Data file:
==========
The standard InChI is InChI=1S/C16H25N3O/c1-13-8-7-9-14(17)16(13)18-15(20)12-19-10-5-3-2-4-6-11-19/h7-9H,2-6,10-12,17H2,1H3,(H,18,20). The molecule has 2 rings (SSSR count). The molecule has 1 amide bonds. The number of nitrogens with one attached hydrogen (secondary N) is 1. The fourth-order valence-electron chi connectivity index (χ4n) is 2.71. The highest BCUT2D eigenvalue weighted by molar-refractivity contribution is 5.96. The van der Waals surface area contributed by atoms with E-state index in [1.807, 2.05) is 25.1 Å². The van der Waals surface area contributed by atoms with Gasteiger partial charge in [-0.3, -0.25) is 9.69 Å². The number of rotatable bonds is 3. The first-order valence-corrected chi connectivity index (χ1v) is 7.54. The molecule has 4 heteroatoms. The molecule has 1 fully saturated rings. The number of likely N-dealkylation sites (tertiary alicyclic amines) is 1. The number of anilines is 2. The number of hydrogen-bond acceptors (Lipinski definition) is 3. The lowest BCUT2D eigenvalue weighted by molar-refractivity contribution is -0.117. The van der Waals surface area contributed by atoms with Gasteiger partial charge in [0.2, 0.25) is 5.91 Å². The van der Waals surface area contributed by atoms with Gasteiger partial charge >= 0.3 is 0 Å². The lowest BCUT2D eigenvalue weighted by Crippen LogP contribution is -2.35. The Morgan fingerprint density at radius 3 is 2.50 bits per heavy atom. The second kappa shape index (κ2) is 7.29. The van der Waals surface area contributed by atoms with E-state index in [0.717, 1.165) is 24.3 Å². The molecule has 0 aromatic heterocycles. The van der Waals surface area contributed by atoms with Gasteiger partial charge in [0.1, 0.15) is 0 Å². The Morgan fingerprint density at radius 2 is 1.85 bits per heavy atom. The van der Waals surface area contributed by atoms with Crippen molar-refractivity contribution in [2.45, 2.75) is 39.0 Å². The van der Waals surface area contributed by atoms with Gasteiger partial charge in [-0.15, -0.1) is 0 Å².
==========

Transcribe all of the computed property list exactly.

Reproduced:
The standard InChI is InChI=1S/C16H25N3O/c1-13-8-7-9-14(17)16(13)18-15(20)12-19-10-5-3-2-4-6-11-19/h7-9H,2-6,10-12,17H2,1H3,(H,18,20). The molecule has 2 rings (SSSR count). The molecule has 1 amide bonds. The number of nitrogens with one attached hydrogen (secondary N) is 1. The fourth-order valence-electron chi connectivity index (χ4n) is 2.71. The highest BCUT2D eigenvalue weighted by molar-refractivity contribution is 5.96. The van der Waals surface area contributed by atoms with E-state index in [1.807, 2.05) is 25.1 Å². The van der Waals surface area contributed by atoms with Gasteiger partial charge in [-0.3, -0.25) is 9.69 Å². The number of rotatable bonds is 3. The first-order valence-corrected chi connectivity index (χ1v) is 7.54. The molecule has 4 heteroatoms. The molecule has 1 fully saturated rings. The number of likely N-dealkylation sites (tertiary alicyclic amines) is 1. The number of anilines is 2. The number of hydrogen-bond acceptors (Lipinski definition) is 3. The lowest BCUT2D eigenvalue weighted by molar-refractivity contribution is -0.117. The van der Waals surface area contributed by atoms with Gasteiger partial charge in [0.2, 0.25) is 5.91 Å². The van der Waals surface area contributed by atoms with Gasteiger partial charge >= 0.3 is 0 Å². The lowest BCUT2D eigenvalue weighted by Crippen LogP contribution is -2.35. The Morgan fingerprint density at radius 3 is 2.50 bits per heavy atom. The second kappa shape index (κ2) is 7.29. The van der Waals surface area contributed by atoms with E-state index in [0.717, 1.165) is 24.3 Å². The molecule has 0 aromatic heterocycles. The van der Waals surface area contributed by atoms with Gasteiger partial charge in [0.1, 0.15) is 0 Å². The Morgan fingerprint density at radius 2 is 1.85 bits per heavy atom. The van der Waals surface area contributed by atoms with Crippen molar-refractivity contribution in [2.45, 2.75) is 39.0 Å². The van der Waals surface area contributed by atoms with Gasteiger partial charge in [-0.15, -0.1) is 0 Å².